10) I was once fascinated with numerology and I’m sure it will come in handy when learning about Scientology.
My husband just popped his head in the door and asked what the hell I was doing on the treadmill at midnight. Boy he really burst my bubble, I forgot I was married.
If you think this post is in incredibly poor taste, you need to know that I also had a crush on Mel Gibson in my twenties. Do you see a trend here?
It happened on Tuesday morning. The call came in and essentially I was IN. I would begin the police academy on August 13. I was told there was a lot to do and they wanted to see me later that same afternoon.
I arrived at the police department and sat down next to Miss Ponytail. I found out her name was Stacy and she was from Montana. She told me she had always wanted to be a police officer and had seen the ad online. Mo was nowhere in sight and I was pretty sure it was not good news for him.
Sgt. Spears asked us both to step into his office. He handed us each an academy letter laying out the specifics of what to expect and what we needed. He said we would be issued a check for our uniform allowance upon leaving today and from that we would be expected to purchase the required items. We would also be given identification cards from the department’s records clerk. We would receive our first paycheck the following Monday and would be expected to be at the police department at 0800 Monday through Friday until we left for PAFRA.
Sgt. Spears explained Small Town Police Department (STPD) was in need of female officers and we would be the first if we succeeded at the academy. I had lived here for two years and never realized there were no female officers. I believe Sgt. Spears was setting his star on Stacy and did not think I would make it. He seemed to be speaking to her and I was only a sidebar. It didn’t matter. Nothing could stop the elation over my dream coming true.
Stacy and I made plans to head to Phoenix for a uniform store the following morning. We needed to do a turnaround trip, so it would make for a long day. Stacy seemed more likeable as we talked on the police department steps and made plans. She was 26 years old and had a 7-year-old son. Her son was living with her ex-husband in Montana while Stacy attended the academy. She told me she was very nervous and heard the academy was difficult.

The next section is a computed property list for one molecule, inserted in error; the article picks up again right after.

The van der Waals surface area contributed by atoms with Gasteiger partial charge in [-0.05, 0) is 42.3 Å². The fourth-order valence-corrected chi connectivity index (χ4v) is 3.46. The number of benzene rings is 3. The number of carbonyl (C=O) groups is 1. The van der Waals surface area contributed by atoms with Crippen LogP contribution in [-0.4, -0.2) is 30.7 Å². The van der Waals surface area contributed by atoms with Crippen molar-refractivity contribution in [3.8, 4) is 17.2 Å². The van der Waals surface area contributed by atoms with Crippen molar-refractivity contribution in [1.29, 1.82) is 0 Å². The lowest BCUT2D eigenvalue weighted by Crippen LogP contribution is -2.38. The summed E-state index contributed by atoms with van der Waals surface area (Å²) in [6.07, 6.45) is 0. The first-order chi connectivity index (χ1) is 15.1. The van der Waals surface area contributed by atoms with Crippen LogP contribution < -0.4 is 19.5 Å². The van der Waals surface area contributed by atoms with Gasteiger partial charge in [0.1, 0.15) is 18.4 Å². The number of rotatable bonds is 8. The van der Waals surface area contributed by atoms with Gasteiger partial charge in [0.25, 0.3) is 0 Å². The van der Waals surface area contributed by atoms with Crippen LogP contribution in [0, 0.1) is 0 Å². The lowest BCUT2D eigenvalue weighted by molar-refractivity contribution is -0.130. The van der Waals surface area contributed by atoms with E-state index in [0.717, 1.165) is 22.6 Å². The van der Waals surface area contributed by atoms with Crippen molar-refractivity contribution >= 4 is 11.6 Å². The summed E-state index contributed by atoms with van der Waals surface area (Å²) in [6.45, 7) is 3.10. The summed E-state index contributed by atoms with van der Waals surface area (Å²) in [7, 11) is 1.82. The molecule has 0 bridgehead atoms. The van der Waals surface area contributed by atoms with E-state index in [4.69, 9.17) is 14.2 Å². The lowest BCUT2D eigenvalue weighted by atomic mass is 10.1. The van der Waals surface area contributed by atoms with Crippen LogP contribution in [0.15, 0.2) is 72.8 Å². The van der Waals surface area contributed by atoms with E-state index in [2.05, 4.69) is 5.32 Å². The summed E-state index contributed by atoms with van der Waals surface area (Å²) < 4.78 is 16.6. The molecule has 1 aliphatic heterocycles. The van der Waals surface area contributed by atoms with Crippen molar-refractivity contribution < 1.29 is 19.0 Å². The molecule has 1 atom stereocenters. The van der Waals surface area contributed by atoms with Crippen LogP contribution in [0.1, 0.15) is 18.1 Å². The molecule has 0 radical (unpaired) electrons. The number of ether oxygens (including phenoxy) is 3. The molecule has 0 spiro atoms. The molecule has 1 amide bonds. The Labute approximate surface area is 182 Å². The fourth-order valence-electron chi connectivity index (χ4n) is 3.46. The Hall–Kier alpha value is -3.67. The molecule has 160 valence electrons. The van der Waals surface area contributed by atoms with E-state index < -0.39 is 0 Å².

I had put a lot of pressure on myself about getting to the academy but thought very little about actually being there. I would most likely get nervous a few days before we left. Right now all I could do was smile.
That evening I broke the news to my husband. I made his favorite dinner and waited until we were almost finished eating. “I’m leaving for the police academy on August 12th. It begins August 13th. I’ll be gone for eighteen weeks and live on campus.”
“Is this what you really want?” he asked.
I looked at him, smiled, and said, “Yes.”
“Well, congratulations, I’m sure you’ll do great. What’s this about eighteen weeks away from home?”
I explained I would be living in a dorm and weekends off were at the discretion of the academy staff. I would come home anytime I could.
“That’s a long time. I’ll miss you.”
Have I mentioned how much I love this man?
I was scheduled for my psychological examination in Phoenix on Thursday morning and the polygraph test on Friday. It’s a bit of a drive, so I decided to stay Wednesday night in the city. I loved visiting the city and the biggest reason was Starbucks coffee. Venti hot mocha, non-fat, with whip…it’s the only thing I order.
My Starbucks and I arrived early for the exam. I finished my caffeine chocolate combination and hid the evidence. I didn’t know what the psychological exam entailed but I didn’t want them to know I needed caffeine to feel human every morning.
I was shown to a small room with four tables and two chairs at each table. I took a seat. Miss Ponytail and Mo came in a few minutes later. Miss Ponytail took a seat with a good-looking military type guy and Mo was forced to sit by me. He at least said hi. Miss Ponytail and I were the only females in the room.
A woman came in and told us we would start with basic timed tests. We were each given a bubble page and then our exam. We were told not to begin or look at the test until told to. Then the ten minutes began.
This was easy.
Question 1: 1, 3, 5 – what number comes next?
And on it went. The questions were basic sequencing problems. They weren’t all as easy as number one, but I actually enjoyed doing them. Before the ten minutes were over I had finished, but Mo was having problems. He turned to me and whispered, “What happens if we don’t finish? Will they make us leave?” His voice held panic.